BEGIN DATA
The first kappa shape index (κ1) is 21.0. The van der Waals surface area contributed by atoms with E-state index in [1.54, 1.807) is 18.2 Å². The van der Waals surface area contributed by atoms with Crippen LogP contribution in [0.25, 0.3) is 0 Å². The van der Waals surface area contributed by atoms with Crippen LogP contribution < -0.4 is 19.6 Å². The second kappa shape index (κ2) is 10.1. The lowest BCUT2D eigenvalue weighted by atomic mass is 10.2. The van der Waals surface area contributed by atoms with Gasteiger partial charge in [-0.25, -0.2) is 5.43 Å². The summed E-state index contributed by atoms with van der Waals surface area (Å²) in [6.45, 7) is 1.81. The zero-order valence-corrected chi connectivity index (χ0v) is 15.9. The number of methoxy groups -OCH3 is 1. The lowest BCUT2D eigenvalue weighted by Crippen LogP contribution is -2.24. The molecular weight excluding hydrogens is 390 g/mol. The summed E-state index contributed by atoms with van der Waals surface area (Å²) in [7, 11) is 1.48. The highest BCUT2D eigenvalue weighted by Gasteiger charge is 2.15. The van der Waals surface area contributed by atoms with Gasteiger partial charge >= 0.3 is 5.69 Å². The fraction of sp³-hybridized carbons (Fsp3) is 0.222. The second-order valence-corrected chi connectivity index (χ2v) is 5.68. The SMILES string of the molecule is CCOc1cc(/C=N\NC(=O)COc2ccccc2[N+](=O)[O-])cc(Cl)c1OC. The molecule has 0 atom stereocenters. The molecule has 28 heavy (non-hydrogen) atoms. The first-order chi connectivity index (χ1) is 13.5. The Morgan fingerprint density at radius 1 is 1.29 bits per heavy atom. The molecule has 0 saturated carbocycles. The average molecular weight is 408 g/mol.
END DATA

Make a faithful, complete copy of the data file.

The first kappa shape index (κ1) is 21.0. The van der Waals surface area contributed by atoms with E-state index in [1.54, 1.807) is 18.2 Å². The van der Waals surface area contributed by atoms with Crippen LogP contribution in [0.25, 0.3) is 0 Å². The van der Waals surface area contributed by atoms with Crippen LogP contribution < -0.4 is 19.6 Å². The second kappa shape index (κ2) is 10.1. The lowest BCUT2D eigenvalue weighted by atomic mass is 10.2. The van der Waals surface area contributed by atoms with Gasteiger partial charge in [-0.25, -0.2) is 5.43 Å². The summed E-state index contributed by atoms with van der Waals surface area (Å²) in [6.45, 7) is 1.81. The zero-order valence-corrected chi connectivity index (χ0v) is 15.9. The number of methoxy groups -OCH3 is 1. The lowest BCUT2D eigenvalue weighted by Crippen LogP contribution is -2.24. The molecular weight excluding hydrogens is 390 g/mol. The summed E-state index contributed by atoms with van der Waals surface area (Å²) in [7, 11) is 1.48. The highest BCUT2D eigenvalue weighted by Gasteiger charge is 2.15. The van der Waals surface area contributed by atoms with Gasteiger partial charge >= 0.3 is 5.69 Å². The fraction of sp³-hybridized carbons (Fsp3) is 0.222. The second-order valence-corrected chi connectivity index (χ2v) is 5.68. The SMILES string of the molecule is CCOc1cc(/C=N\NC(=O)COc2ccccc2[N+](=O)[O-])cc(Cl)c1OC. The molecule has 0 atom stereocenters. The molecule has 28 heavy (non-hydrogen) atoms. The first-order chi connectivity index (χ1) is 13.5. The Morgan fingerprint density at radius 1 is 1.29 bits per heavy atom. The molecule has 0 saturated carbocycles. The average molecular weight is 408 g/mol.